Leah’s friend Martha is wild and rebellious, interested only in boys, movies, and partying. She is, understandably, in trouble in her Amish community, and Leah’s Daet and Maem worry about her bad influence on their daughter. So they encourage Jacob Yoder, hoping Leah will settle down and become a good Amish wife.
And, as her parents hoped, Leah is interested in Jacob. Very much so, in fact. But she is even more interested in the Bible and that lands her in as much trouble as Martha’s lifestyle. For, in her Old Order Amish community, there is another way to rebel: to want to study the Bible.
Read The Miting to find out what happens to Leah as she tries to protect Martha from those around her, as she gets to know Jacob, and as she sneaks out to a Bible study. You will find another aspect of Amish life, a dark side that so often remains hidden. You will also find the light of Christ shining in the darkness, and both darkness and light increasing as the community makes one final effort to ‘save’ Leah from herself.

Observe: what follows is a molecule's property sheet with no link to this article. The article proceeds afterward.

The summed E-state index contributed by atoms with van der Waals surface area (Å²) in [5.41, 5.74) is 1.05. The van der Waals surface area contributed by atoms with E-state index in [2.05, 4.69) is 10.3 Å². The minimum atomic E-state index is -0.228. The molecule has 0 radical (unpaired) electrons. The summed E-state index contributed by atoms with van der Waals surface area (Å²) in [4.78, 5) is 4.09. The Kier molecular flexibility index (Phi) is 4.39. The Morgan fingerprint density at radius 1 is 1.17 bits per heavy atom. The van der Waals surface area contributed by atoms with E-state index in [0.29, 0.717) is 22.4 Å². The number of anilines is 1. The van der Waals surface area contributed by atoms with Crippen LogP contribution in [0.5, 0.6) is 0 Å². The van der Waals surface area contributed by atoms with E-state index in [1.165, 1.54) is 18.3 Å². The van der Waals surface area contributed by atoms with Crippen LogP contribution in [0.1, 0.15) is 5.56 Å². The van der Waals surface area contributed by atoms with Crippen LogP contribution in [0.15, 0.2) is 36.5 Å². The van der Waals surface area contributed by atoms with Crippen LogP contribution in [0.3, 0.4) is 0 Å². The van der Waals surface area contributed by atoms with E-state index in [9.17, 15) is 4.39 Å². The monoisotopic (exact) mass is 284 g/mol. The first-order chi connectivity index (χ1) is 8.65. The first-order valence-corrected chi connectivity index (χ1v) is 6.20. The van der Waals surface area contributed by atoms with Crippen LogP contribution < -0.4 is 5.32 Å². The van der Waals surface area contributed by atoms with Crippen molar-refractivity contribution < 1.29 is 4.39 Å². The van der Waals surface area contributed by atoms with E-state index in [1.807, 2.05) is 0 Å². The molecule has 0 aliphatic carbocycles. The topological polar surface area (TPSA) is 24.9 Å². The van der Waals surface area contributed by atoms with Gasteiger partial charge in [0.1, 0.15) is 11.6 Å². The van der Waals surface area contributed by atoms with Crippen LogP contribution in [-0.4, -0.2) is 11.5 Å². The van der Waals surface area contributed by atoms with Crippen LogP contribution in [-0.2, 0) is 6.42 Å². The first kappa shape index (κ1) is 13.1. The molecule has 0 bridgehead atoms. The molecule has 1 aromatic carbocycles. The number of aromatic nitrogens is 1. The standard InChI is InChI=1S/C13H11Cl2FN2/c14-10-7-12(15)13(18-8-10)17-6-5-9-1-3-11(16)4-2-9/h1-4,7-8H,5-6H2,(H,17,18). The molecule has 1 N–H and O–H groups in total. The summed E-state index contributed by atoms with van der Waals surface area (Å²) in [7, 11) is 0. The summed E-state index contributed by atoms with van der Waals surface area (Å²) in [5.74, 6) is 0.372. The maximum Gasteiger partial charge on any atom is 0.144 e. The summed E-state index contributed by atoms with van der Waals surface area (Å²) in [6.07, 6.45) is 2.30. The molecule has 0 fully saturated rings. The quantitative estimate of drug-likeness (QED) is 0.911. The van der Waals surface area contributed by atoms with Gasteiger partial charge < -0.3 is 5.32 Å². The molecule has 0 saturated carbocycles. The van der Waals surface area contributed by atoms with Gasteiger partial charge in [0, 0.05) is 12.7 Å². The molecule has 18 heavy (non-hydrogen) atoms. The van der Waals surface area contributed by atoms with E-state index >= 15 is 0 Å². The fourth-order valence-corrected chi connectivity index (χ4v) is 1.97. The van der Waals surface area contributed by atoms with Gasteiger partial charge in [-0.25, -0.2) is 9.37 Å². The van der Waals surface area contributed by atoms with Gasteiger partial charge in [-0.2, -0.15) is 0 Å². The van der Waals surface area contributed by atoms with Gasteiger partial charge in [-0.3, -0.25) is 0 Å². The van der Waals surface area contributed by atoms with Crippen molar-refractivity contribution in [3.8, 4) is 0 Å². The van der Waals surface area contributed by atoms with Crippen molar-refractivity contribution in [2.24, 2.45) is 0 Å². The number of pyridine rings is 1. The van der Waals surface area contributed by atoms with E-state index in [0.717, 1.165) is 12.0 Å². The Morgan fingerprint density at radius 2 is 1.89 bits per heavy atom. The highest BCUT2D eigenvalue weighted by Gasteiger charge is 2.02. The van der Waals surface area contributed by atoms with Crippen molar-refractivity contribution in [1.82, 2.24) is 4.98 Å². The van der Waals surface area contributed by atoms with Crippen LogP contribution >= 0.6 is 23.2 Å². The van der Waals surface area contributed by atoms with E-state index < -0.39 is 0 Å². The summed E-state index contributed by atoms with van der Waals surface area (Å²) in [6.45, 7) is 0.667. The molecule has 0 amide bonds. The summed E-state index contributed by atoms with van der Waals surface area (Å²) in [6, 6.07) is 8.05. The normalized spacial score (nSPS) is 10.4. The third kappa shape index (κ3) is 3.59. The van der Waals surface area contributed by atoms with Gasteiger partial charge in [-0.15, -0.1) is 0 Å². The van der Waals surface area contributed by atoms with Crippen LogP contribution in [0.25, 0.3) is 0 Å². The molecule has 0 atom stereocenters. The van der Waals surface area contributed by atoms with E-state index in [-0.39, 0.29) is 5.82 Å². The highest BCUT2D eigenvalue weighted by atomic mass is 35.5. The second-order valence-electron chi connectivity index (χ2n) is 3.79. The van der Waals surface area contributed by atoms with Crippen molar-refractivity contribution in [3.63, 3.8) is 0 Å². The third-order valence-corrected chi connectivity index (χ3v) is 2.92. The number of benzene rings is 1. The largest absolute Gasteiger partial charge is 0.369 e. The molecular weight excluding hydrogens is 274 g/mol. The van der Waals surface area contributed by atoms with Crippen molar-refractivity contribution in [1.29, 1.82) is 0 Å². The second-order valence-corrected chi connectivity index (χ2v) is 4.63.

The Miting kept me awake at night, pondering life, love, faith, power, evil, and the goodness of God. It made me so thankful for my own life and urgently reminded me to pray for those for whom reading the Bible is dangerous.
This thrilling and inspiring book is highly recommended, but not for young teens. Unlike many novels in the Amish genre, The Miting is a strong witness to the depths of sin and the great grace of God.
Author Dee Yoder is actively involved in the Mission to Amish People which helps those Amish whose love for the Lord is rejected by their communities.
Disclosure: I received a review copy of this book from Kregel in order to share my honest opinions.